Nearly nine months after the government pledged to start compensating thousands of veterans sickened by toxic waters at Camp Lejeune, not a single claim has been settled, and the Navy says it needs to first launch an online portal to better manage the claims.
More than 45,000 claims have been filed since Congress authorized the possible payouts. At least 10 times as many more could land before the window closes in August 2024.
But the Navy, which oversees the Marine Corps base, told attorneys that government regulations and a lack of resources were responsible for slowing its review of claims, and its portal might not be ready until the summer. “The bad news is we are not ready to launch it,” the Navy acknowledged in an email earlier this year to claimants’ lawyers that was obtained by Bloomberg Law.
The delays have infuriated Camp Lejeune veterans, workers and their relatives who’ve spent decades trying to get treatment and compensation for cancer, Parkinson’s disease, and other health problems they blame on contaminated drinking water on the North Carolina base.
“Some of our clients want to go to trial. But some of our clients just want enough money to pay for chemo so they don’t die this year,” said Zina Bash, a partner at the law firm Keller Postman, who has filed thousands of claims and has been in touch with government officials since the law passed.
Another lawyer, Andrew Van Arsdale, said 16 of his Camp Lejeune clients had died in the last 45 days.
The slowdown also is creating headaches for federal court administrators in North Carolina, who are trying to plan how to manage or consolidate what could be a historic flood of lawsuits challenging the Navy’s decisions.
“The Navy needs to step up its game,” Judge
Up to 1 Million Victims
The Department of Veteran Affairs estimated that about 1 million people were potentially affected between 1953 and 1987 by Camp Lejeune water that had been poisoned by sources including a nearby dry cleaner.
The Camp Lejeune Justice Act, which passed in August as part of a larger veterans aid package, said those exposed to contaminated water should first file an administrative claim with the Navy for compensation.
Claims can be filed individually, or lawyers can file a spreadsheet with multiple claims at the same time. If a claim is denied or unresolved after six months, the applicant can file a lawsuit in the Eastern District of North Carolina.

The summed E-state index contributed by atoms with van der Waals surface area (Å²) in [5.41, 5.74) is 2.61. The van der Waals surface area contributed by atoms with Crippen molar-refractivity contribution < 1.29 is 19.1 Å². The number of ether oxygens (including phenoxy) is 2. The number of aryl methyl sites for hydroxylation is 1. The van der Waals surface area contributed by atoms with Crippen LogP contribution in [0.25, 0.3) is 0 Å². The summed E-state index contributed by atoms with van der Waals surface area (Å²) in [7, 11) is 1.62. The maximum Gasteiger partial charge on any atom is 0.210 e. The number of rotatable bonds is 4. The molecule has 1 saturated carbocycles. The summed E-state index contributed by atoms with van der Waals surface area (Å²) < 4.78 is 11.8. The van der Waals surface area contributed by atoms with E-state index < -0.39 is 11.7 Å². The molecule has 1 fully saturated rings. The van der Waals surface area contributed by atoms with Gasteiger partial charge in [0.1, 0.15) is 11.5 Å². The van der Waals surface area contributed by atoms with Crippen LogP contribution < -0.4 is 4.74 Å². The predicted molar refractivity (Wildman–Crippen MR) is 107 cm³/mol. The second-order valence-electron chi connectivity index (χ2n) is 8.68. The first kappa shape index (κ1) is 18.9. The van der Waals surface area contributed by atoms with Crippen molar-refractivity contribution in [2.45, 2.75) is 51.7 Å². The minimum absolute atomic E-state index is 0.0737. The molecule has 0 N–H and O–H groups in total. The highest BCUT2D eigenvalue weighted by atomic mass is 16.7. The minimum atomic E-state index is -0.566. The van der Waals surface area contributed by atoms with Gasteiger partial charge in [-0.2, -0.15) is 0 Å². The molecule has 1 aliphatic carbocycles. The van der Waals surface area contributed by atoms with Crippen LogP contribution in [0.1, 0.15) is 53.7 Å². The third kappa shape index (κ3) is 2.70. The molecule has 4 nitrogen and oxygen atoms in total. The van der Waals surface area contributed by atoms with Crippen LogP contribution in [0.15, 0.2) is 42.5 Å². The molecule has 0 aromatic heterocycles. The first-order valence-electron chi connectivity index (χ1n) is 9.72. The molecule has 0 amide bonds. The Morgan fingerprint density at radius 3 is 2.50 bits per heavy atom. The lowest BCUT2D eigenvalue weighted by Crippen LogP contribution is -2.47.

More than 900 lawsuits have been filed there so far, according to Peter A. Moore Jr., the clerk of the court. But the flood of suits that court administrators expected six months after President Joe Biden signed the law hasn’t materialized.
The government estimates the eventual payout will be as much as $21 billion. With no caps on attorney fees—despite early attempts by some in Congress to include them—the law unleashed a torrent of legal advertising on TV and social media as attorneys sought to recruit claimants. More than $145 million was spent by law firms and others in 2022.
During the April 5 status conference with Dever, the judge and lawyers discussed creating a plaintiff leadership structure, a possible “master pleading” and identifying a bellwether case that could help shape how others could be resolved.
Dever, one of four district judges to be assigned Camp Lejeune cases, said he was disappointed that the Navy had not resolved any cases administratively.
“There are still some people in the world who recognize the truism that $10 today is worth more than $100 ten years from now,” he said.
Asked why no claims have been settled, Patricia Babb, a spokeswoman for the Navy’s Judge Advocate General’s office, said in an April 27 email that the cases were complex and involved a multistep process that requires information going back more than four decades. She said the Navy could not provide details about how many requests it had sent out for supporting documentation among the filed cases.
In an email to lawyers last fall, the Navy also raised the prospect of deeper delays.
It said the National Archives and Records Administration, which preserves federal employment records, had received thousands of requests for records to help substantiate Camp Lejeune claims.
“As a practical matter, it is not feasible for the NARA to complete the volume of records requests received in the time needed for initial filing of CLJA claims,” the email said.
It was unclear how much time would be needed. The agency was unable to provide more information late last week.
The delay has compounded the pain for claimants like Terry and Denise McClure.
As a Marine, Terry McClure lived at Camp Lejeune from 1976 to 1979, where he was a baker at the mess hall. He bathed, drank, swam in, and cooked with the water.
In recent years, he was diagnosed with Parkinson’s disease, prostate and skin cancer, dementia, and possible lung cancer. The Kentucky couple hoped a Navy settlement would enable them to buy a bigger house that could accommodate him using a wheelchair.
“I just thought they would pay up and do something, you know, to make it easier,” Denise McClure said.
Van Arsdale, the McClures’ attorney, filed an administrative claim with the Navy on Sept. 2 of last year.
It was still unresolved when McClure died March 6 at the age of 65.
Van Arsdale said he expects to file claims for 10,000 Camp Lejeune clients by the August 2024 deadline, including for heirs of veterans who died waiting for a resolution.
“Individuals are not looking for some lawsuit lottery here,” Van Arsdale said. “They’re looking for some resources to seek proper medical care, to be able to live out their last days with some sense of dignity.”
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